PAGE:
Size and Design Options

Correctly sizing your boiler is crucial to meet your building's heating demands while also operating the boiler efficiently and safely. You should also consider the size of a thermal storage tank, which is almost always recommended if not required. 


Used boilers generally don't have warranties, or they may be non-transferable. If you have a problem with your used boiler, you'll need to pay out of pocket for repairs. New wood boilers can come with decades-long warranties for your peace of mind. For example, the Fröling S3 Turbo Boiler has a 20-year limited warranty.

Seller Reliability

Unfortunately, when it comes to buying used, you can't always trust the seller. It's important to do your due diligence and be wary of any sellers who claim their used or outdated boiler has no defects and works like a brand-new model. Similar to buying a used car, it's a good idea to perform a visual inspection of any used boiler in person before you commit to buying. Even so, it may be hard to spot broken or outdated components or parts of the boiler that are in poor condition, especially if the seller is not upfront about these issues.

Used Boilers vs. New Boilers

Considering these factors, a new indoor wood boiler is almost always the better buy. A used boiler might offer cost savings at the time of purchase but will likely make up for it later through more difficult daily use, increased fuel usage, and maintenance requirements. You'll also have limited quality options to choose from when buying used, and you'll get fewer years out of an older model compared to a brand-new boiler.

While a new boiler costs a little more initially, it can:

  • Offer significant fuel savings.
  • Minimize environmental pollution.
  • Simplify maintenance.
  • Be sized specifically for your space.
  • Include a warranty from a reliable seller.

Other Ways to Save on a Wood Boiler

This might be a good time also to consider a wood pellet boiler.  If you are paying for firewood, you may find wood pellets less expensive.  Today’s automated wood pellet boilers are highly automated and very reliable.  Even though we recommend a new boiler, we know that cost is a significant part of a boiler purchase. Thankfully, you can offset the price of a new pellet boiler with renewable energy incentives from federal, state and local governments.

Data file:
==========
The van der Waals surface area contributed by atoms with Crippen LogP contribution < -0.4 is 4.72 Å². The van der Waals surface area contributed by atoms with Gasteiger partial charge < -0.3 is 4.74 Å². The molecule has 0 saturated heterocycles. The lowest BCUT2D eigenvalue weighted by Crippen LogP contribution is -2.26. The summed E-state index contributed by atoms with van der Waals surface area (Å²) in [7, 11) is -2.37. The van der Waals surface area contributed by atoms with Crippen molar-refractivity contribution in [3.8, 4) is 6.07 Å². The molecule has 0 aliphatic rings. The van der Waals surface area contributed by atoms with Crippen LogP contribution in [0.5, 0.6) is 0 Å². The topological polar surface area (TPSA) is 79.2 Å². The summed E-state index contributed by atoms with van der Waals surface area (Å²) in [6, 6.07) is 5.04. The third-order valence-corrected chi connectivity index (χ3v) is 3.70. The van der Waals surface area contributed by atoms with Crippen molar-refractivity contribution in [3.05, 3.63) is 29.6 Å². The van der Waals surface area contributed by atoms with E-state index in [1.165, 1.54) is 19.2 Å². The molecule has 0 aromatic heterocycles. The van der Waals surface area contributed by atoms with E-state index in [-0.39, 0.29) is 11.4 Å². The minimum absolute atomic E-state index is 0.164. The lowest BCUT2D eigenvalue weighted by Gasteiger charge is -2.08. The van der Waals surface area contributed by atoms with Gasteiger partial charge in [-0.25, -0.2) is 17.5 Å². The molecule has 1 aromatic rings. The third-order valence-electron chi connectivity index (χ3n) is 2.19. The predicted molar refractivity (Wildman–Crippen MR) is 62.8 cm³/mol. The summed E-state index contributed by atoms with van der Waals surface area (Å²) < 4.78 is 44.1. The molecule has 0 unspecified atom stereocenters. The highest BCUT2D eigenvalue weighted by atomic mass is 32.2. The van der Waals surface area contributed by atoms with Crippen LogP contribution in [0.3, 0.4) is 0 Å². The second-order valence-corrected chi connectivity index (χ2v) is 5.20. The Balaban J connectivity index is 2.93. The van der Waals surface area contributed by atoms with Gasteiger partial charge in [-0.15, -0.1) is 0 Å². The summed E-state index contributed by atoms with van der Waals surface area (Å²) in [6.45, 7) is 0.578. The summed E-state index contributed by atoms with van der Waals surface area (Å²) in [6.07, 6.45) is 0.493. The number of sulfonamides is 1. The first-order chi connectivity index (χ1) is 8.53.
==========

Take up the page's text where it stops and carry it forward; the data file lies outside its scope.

Both wood and wood pellet high-efficiency wood-fueled boilers can earn you an investment tax credit (ITC). This program started in January 2023 and applies to boilers with an efficiency of 75% or higher. You can get a credit of up to $2,000 depending upon your Federal tax liability.

Many states also offer rebates to help with the costs. For example, New Hampshire has a rebate of 40% of the system and installation costs of up to $10,000 for residential projects. You can also look into your city or county government to find out about any local rebate programs.

Find the Right Wood Boiler at Tarm Biomass

Buying used can be an excellent way to save money — but wood boilers may be a notable exception. Between the poor efficiency and high long-term costs of old boilers and the tax benefits of new models, a new wood boiler can be comparable in cost over time and offer many more benefits.

To make the most of these perks, you need a high-efficiency wood boiler from a reliable manufacturer. At Tarm Biomass, we bring some of the best wood boilers over from Europe to help North Americans reap the benefits. With long-lasting warranties, high-efficiency products and a diverse selection, we offer dependable biomass heating for both homeowners and businesses.

Reach out today to learn more about our wood boilers and how we can help you save on your heating!